Facilitation, Formation and Feedback: FINRA’s Reg Notice on the Capital Raising Process
An efficient capital raising process fosters business expansion, job creation and economic growth. And FINRA's members play an important role in this vital piece of our capital markets. Currently, FINRA's soliciting comments on the impact FINRA's Rules have on the capital formation process, as it looks for ways to increase efficiency and reduce unnecessary burdens. On this episode, we'll dig more into this process and FINRA's recent Request for Comment with Joe Price, Senior Vice President of Corporate Financing and Advertising Regulation, and discuss the recent Regulatory Notice 23-09 on FINRA's Rules impacting capital formation.
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00:00 - 00:25
Kaitlyn Kiernan: An efficient capital raising process fosters business expansion, job creation and economic growth. And FINRA's members play an important role in this vital piece of our capital markets. Currently, FINRA's soliciting comments on the impact FINRA's Rules have on the capital formation process, as it looks for ways to increase efficiency and reduce unnecessary burdens. On this episode, we'll dig more into this process and FINRA's recent Request for Comment.
00:25 – 00:35
00:35 - 00:57
Kaitlyn Kiernan: Welcome to FINRA Unscripted. I'm your host, Kaitlyn Kiernan. I'm pleased to welcome a new guest to the show to discuss an important topic. Joining us today is Joe Price, Senior Vice President of Corporate Financing and Advertising Regulation, to discuss the recent Regulatory Notice 23-09 on FINRA's Rules impacting capital formation. Joe, welcome to the show.
00:57 - 00:59
Joe Price: Thank you. Thanks for having me.
00:59 - 01:05
Kaitlyn Kiernan: To kick us off today, can you introduce yourself and tell us how you ended up in your current role with FINRA?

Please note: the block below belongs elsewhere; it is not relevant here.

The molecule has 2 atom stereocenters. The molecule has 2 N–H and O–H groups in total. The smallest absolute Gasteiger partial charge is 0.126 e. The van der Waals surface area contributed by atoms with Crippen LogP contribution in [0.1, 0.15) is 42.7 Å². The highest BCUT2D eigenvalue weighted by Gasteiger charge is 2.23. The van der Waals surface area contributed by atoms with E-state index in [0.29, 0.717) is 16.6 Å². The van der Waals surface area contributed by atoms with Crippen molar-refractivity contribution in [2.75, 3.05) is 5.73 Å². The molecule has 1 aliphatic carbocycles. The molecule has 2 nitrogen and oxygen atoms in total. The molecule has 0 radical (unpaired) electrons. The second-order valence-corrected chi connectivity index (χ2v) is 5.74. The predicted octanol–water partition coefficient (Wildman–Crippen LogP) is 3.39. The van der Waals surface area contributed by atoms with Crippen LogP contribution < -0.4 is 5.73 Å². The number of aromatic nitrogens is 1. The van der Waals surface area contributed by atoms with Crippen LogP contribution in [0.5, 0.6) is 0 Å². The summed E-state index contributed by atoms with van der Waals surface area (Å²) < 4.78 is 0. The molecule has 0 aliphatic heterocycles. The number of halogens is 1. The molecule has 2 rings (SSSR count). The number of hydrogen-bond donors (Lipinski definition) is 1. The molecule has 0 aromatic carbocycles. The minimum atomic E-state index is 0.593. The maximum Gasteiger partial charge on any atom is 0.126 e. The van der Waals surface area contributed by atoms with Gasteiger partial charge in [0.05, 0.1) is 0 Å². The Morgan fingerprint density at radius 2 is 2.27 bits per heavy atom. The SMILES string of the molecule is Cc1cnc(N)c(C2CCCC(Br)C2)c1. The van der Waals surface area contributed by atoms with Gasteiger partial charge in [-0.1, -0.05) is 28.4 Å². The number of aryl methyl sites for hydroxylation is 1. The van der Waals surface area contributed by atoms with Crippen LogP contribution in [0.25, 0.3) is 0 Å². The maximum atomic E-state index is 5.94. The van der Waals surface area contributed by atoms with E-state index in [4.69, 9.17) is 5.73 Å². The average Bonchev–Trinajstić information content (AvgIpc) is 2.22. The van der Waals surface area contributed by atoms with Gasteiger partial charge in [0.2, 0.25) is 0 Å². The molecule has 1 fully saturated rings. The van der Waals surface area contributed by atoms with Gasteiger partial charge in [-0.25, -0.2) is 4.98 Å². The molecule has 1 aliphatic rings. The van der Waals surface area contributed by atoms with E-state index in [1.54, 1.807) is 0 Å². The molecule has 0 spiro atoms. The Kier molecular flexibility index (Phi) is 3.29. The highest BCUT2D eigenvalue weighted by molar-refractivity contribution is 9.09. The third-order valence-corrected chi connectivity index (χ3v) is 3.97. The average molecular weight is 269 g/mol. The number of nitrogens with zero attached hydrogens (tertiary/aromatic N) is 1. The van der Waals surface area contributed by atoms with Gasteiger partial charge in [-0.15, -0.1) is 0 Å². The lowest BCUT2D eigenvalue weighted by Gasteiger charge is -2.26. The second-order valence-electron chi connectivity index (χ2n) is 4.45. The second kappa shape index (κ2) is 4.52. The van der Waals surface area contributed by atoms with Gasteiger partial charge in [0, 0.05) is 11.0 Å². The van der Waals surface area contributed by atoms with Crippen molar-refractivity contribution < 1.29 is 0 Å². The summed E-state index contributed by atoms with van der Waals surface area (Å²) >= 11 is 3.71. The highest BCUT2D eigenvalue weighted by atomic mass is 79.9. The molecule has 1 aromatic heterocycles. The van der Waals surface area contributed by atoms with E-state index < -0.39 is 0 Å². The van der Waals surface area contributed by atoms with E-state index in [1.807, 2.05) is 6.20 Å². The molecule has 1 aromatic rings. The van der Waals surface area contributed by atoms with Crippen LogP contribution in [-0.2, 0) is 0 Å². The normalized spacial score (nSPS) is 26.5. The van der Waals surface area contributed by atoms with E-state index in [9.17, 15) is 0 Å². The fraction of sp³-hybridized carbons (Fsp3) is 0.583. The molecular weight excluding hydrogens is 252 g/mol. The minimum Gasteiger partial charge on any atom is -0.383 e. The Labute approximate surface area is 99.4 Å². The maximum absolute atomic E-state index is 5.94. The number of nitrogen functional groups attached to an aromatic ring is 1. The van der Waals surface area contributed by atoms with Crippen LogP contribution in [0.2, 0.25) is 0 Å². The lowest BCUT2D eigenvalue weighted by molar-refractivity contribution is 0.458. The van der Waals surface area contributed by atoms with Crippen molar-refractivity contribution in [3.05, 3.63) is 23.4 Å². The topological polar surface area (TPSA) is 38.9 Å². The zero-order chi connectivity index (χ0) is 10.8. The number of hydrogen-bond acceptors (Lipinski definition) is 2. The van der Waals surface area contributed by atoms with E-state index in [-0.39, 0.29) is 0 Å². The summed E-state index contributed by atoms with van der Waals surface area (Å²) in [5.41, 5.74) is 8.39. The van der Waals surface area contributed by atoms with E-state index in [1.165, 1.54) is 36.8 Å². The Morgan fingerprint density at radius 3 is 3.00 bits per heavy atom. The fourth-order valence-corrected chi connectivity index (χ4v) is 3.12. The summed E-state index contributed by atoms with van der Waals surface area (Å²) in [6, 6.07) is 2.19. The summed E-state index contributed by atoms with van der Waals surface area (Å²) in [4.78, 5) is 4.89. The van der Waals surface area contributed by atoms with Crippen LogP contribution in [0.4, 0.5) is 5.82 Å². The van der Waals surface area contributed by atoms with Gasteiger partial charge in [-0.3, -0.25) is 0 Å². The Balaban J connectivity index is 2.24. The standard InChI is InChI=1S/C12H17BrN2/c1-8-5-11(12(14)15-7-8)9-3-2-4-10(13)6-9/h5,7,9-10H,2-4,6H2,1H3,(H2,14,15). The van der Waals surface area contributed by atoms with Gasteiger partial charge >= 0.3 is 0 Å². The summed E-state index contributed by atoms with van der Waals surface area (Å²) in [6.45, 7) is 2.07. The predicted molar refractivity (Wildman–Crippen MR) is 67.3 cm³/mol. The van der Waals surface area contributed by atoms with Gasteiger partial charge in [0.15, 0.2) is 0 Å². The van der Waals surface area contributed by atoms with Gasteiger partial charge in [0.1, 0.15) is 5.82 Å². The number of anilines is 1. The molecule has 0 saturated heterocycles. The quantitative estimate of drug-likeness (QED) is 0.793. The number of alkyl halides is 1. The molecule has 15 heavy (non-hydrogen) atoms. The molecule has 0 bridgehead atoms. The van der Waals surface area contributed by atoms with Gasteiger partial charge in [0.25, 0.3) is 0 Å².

01:06 - 01:51
Joe Price: Sure, I'll be glad to. I started out as a compliance investigator at the Coffee, Sugar and Cocoa Exchange. That's a commodity exchange. Following law school, I went down to D.C. and did antitrust litigation for the Federal Trade Commission before walking up the street and getting a job with the Securities and Exchange Commission, where I was in the Office of General Counsel and eventually was Assistant General Counsel at the SEC for some years. I came to FINRA in 1996, initially as Counsel in the Advertising Regulation department, then Director and Vice President in the Corporate Financing department, and finally a Senior Vice President where I've got responsibilities of both advertising regulation and corporate financing.
01:51 - 02:10
Kaitlyn Kiernan: Coffee, sugar and cocoa. I don't know how you'd start a career better than that. There's a few better things in life than that trio. So, before we dig into the Reg Notice that I mentioned, what exactly does capital formation mean? Can you maybe give us some examples of some of the types of capital formation?
02:10 - 03:10
Joe Price: All brokers, including underwriters, have to belong to FINRA. And so, to us, capital formation involves brokers raising capital for large and small businesses. Raising capital for business is, if not the most important thing brokers do, certainly one of the most important things that they do, and it really allows businesses to launch, expand, modernize, innovate, create jobs. It's vital to the economy, the capital raising. And we're going to discuss at some length today both public offerings, which are IPOs, trust offerings, shelf offerings. We're going to discuss private placements, where they're unregistered offerings, so they're not registered with the SEC, but brokers sell interests we call issuers—an issuer is a company that needs to raise money— generally smaller companies, although there are big institutional investors in the private placement market as well.